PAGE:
3 Times When Manual Marketing Is Better Than Marketing Automation
We know what you’re thinking. “This is an automation site, why are we talking about manual marketing?” Bear with us. Too much of a good thing is never any good. Marketing automation is no different. It’s obviously a huge benefit to marketing professionals with all that can get done. But just like your mother used to limit TV time before bed, so too must we moderate automation. Automation supplements marketers; it does not supplant them. Here are some of the marketing functions that are still best carried out the old fashioned way.
1. Social Media Engagement
Every brand is on social media now. Twitter, Facebook, even Instagram. If you’re reading this your enterprise is definitely on at least one of the most popular platforms. It’s one of the best ways to interact with your customer base and endear them to your brand. Social engagement boasts proven benefits including heightened site traffic, boosted referral rates, and higher rates of lead conversion. But why shouldn’t you count social engagement in your automation efforts?
The long and short of it is automation technology across the board is just not capable of organic engagement yet. Brands need to have identifiable personalities on social media to benefit from it. If we’ve cited it once, we’ve cited it a thousand times: Wendy’s twitter account demonstrated a hugely personable brand personality to great success. People on social want to interact with a real person. Automation can’t do that for you, if anything it would alienate potential customers.
2. The End Conversion Process
At the end of the long hard road of a marketing push, you get the satisfaction of converting a lead into a sale. Its a satisfying moment to be sure. It’s the entire point of a marketer’s job. But should automation be involved in this process? Probably not.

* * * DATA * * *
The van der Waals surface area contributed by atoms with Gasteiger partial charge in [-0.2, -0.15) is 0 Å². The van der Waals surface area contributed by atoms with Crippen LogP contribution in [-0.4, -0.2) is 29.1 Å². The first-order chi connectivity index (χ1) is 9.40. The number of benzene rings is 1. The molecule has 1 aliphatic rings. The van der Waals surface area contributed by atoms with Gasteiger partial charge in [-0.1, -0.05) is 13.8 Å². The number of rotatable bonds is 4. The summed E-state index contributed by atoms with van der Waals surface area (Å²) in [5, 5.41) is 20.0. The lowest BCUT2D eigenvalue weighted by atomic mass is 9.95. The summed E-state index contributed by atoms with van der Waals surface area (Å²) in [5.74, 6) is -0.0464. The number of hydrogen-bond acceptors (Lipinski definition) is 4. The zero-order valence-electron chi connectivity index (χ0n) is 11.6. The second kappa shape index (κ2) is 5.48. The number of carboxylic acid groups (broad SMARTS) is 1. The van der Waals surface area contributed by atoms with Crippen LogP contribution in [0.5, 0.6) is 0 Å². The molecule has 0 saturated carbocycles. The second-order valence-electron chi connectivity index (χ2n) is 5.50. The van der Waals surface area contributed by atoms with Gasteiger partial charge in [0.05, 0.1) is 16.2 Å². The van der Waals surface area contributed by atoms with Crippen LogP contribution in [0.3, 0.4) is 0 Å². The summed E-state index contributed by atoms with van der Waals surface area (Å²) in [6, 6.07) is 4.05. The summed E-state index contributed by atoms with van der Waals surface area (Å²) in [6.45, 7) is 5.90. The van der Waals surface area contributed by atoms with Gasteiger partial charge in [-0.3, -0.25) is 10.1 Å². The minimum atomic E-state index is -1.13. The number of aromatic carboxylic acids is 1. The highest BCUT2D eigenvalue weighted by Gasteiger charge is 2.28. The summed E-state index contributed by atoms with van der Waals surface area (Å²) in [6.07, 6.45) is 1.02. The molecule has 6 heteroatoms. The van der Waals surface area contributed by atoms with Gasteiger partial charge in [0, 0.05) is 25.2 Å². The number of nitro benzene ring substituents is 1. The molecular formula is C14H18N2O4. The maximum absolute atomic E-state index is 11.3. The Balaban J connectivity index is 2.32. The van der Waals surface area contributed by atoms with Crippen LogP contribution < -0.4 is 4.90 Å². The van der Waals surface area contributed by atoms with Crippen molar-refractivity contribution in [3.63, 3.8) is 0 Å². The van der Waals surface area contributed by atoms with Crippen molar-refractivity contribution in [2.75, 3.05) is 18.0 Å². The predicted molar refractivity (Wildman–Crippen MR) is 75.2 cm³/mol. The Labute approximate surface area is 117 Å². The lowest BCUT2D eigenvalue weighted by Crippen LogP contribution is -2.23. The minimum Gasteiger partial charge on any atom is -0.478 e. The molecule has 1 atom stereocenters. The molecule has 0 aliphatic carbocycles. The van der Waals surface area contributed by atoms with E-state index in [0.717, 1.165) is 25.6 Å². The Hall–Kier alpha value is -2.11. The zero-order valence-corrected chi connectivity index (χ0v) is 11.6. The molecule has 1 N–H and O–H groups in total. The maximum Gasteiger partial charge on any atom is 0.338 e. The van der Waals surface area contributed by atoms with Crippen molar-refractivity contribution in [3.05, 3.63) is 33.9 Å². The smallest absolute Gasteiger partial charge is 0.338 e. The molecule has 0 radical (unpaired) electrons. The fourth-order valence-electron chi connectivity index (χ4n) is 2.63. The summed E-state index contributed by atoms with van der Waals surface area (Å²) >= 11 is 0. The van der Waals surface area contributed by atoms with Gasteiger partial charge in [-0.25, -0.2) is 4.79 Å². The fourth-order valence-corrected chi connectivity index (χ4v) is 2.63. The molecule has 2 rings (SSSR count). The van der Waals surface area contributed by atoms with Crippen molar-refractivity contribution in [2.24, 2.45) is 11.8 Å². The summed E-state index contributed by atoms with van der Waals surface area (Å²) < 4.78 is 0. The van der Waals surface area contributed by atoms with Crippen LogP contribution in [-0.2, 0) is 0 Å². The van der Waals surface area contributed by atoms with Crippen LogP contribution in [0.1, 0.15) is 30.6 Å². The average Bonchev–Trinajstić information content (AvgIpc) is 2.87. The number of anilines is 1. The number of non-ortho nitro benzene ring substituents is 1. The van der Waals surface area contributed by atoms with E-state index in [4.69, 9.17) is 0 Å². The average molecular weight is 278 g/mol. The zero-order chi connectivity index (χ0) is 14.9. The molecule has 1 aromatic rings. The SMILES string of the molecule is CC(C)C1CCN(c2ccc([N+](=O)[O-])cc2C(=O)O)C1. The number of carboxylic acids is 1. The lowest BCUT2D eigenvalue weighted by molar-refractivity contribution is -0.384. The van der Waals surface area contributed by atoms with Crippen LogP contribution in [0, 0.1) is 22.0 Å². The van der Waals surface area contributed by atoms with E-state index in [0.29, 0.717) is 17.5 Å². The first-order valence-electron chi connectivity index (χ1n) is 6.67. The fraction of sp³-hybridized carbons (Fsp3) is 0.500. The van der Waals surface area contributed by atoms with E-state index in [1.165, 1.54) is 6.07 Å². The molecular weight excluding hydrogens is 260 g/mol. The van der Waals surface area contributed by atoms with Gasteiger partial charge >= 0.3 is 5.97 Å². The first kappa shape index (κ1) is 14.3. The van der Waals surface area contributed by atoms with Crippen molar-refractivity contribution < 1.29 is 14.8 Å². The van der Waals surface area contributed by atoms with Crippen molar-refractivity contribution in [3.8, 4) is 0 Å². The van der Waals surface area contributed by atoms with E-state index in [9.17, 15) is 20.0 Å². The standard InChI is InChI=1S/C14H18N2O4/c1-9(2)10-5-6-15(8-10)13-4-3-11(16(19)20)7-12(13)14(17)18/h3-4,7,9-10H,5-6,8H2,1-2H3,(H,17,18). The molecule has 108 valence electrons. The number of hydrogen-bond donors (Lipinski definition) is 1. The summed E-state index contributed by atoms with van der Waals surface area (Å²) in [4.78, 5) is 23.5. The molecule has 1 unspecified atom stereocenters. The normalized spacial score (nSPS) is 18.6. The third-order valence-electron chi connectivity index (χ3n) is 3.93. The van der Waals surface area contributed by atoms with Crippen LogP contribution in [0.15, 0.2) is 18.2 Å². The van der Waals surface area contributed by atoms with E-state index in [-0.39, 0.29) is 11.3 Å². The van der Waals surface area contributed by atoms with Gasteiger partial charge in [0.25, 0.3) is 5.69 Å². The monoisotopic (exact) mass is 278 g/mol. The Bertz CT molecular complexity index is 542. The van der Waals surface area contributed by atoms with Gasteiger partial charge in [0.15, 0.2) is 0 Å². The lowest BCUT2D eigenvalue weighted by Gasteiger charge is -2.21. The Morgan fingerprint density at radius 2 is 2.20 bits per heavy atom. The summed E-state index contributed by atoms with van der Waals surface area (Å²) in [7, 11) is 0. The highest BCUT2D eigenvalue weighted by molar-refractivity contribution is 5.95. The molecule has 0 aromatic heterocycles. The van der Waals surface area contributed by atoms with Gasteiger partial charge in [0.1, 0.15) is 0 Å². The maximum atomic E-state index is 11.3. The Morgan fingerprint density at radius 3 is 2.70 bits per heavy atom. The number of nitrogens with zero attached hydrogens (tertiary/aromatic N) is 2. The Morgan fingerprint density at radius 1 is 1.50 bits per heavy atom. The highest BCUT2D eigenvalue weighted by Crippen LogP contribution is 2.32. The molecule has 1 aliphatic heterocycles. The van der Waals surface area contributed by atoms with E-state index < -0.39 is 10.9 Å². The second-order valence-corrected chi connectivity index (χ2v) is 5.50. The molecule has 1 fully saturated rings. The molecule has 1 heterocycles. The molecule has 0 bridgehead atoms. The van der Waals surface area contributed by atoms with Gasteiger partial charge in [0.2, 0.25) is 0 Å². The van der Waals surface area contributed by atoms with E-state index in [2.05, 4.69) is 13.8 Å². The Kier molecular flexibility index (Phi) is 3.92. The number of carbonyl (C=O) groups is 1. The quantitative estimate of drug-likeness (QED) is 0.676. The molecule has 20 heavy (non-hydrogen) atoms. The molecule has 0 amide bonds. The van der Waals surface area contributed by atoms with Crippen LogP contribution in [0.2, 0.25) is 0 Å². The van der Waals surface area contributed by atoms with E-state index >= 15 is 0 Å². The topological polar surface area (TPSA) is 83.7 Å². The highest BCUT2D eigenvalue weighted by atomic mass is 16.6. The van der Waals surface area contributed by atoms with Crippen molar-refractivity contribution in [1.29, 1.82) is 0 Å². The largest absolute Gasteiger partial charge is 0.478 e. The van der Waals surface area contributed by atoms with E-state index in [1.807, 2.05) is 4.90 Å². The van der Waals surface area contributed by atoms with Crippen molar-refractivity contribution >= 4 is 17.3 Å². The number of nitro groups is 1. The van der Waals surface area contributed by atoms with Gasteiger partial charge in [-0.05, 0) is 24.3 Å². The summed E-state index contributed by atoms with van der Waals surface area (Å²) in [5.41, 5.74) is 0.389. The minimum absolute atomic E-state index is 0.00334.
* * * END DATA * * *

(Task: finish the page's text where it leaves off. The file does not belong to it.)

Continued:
As what is probably the most sensitive part of the process, conversion requires a lot of tender loving care on your part. It’s the final stretch. Something going wrong could mean the loss of the customer. Automation can bring you up to this point easily via lead nurturing and email campaigns, and could even theoretically get through the process itself. But realistically, there’s a point where you’ll want to take the reigns from your solution and manually work the lead into the sales-handoff to ensure a smooth transition and maximize your chances for profit.
3. Inbound Marketing
Inbound is one of the most effective methods for marketing: quality over quantity. Inbound is the strategy focused on creating quality content of interest to potential leads and drawing them to your enterprise. It generally has a longer shelf life than most other types of marketing efforts. Content designed to attract customers requires some higher level thinking. No solution currently on the market is going to be able to create compelling and well-crafted pieces of content. They can certainly do wonders for outbound processes i.e. shotgunning emails out en-masse. But if you’re looking to produce some higher quality content, put down the solution, open up Word, and get to work.